This semester, I taught two courses using the same general structure – Negotiation and Family Law Dispute Resolution (FLDR).  In the first half of both courses, we do a lot of single-stage and fishbowl (or “improv[izational]”) simulations.  The second half is devoted to two MSSs.  Students switch roles so that those who play a lawyer in one MSS play a client in the other and vice versa.

In Negotiation, the first MSS involves a probate dispute between two siblings over their mother’s estate.  The second one is a transactional negotiation of a partnership agreement to run a restaurant.

In FLDR, the first MSS involves a contentious custody dispute and the second one involves negotiation of property division and child support by a more cooperative couple.

Incredible Learning from Role-Playing the Clients

At last, we get to the praises.

Students REALLY get into their roles, much more than in single-stage simulations.  The simulations in my courses ran over six classes, so students had time to internalize their identities.

Most of the students are 3Ls, whose interest in law school generally is waning by the start of the semester and, for some, is virtually non-existent by the end of the semester.  Even these weary 3Ls really get into the simulations because the dynamics are so compelling – especially for students playing clients.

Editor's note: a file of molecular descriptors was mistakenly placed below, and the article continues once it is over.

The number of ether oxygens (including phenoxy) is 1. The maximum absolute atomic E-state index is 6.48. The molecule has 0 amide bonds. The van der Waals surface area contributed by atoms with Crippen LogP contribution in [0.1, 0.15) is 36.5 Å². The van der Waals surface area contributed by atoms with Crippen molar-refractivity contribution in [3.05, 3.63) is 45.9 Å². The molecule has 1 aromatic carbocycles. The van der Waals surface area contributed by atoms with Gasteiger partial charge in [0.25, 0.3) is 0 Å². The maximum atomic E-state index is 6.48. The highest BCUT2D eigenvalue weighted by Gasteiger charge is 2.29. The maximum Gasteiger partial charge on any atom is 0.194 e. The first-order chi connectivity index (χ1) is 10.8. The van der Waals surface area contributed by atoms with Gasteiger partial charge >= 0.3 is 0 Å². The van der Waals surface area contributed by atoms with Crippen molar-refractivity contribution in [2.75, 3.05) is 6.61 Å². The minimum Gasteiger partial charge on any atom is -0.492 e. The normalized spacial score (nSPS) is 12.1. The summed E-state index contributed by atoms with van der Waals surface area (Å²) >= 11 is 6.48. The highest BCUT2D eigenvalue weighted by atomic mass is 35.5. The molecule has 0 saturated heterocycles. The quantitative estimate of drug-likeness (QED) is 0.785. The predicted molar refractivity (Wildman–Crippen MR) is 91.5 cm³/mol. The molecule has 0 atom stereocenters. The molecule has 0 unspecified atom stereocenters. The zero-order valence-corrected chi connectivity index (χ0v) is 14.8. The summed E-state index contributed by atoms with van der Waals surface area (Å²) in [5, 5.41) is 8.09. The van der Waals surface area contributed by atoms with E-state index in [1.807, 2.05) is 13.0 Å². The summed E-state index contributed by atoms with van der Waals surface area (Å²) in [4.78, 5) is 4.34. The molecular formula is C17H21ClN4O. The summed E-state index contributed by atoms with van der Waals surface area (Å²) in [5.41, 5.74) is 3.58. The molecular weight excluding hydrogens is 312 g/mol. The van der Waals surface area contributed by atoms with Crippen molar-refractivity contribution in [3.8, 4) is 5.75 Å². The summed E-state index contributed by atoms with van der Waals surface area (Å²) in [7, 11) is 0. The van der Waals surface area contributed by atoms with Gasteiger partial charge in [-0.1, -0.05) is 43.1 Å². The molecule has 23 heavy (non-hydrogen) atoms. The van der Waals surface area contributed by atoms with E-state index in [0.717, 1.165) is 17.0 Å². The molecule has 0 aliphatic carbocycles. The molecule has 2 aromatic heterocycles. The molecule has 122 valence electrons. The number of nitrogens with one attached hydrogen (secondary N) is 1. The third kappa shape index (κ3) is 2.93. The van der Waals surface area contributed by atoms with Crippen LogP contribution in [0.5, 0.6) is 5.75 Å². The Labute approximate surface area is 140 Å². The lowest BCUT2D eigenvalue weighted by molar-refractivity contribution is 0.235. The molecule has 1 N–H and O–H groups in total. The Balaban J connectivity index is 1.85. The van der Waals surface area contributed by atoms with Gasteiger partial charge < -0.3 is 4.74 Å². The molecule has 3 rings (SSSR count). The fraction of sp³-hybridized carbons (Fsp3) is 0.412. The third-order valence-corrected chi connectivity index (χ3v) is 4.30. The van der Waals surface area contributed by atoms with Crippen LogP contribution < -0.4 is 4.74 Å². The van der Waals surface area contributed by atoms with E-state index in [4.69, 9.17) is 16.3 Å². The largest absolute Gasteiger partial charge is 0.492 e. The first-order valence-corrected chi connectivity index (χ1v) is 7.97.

Students’ papers provide useful data about what they found most challenging.  They are required to focus on a single issue per paper and they are incentivized to pick really challenging issues because the papers are the main basis of their grades.

Students’ papers addressed 66 issues, considering that there were 24 students in Negotiation, 9 students in FLDR, and each student wrote two papers.  Students who played clients used their experiences to describe lawyers’ problems in their cases.

The paper topics suggest that students playing lawyers had many more problems “behind the table” than “across the table.”  Two-thirds of the problems dealt with interactions with clients and one-third involved interactions with the other side or the process generally.  There was nothing in the simulations or the assignment suggesting that students should focus on issues with clients rather than the other side.

Students playing clients often were surprised about the difficulty of being a client and the intensity of their frustration with their lawyers.  Students playing lawyers got especially valuable experiences precisely because the clients identified so strongly with their roles.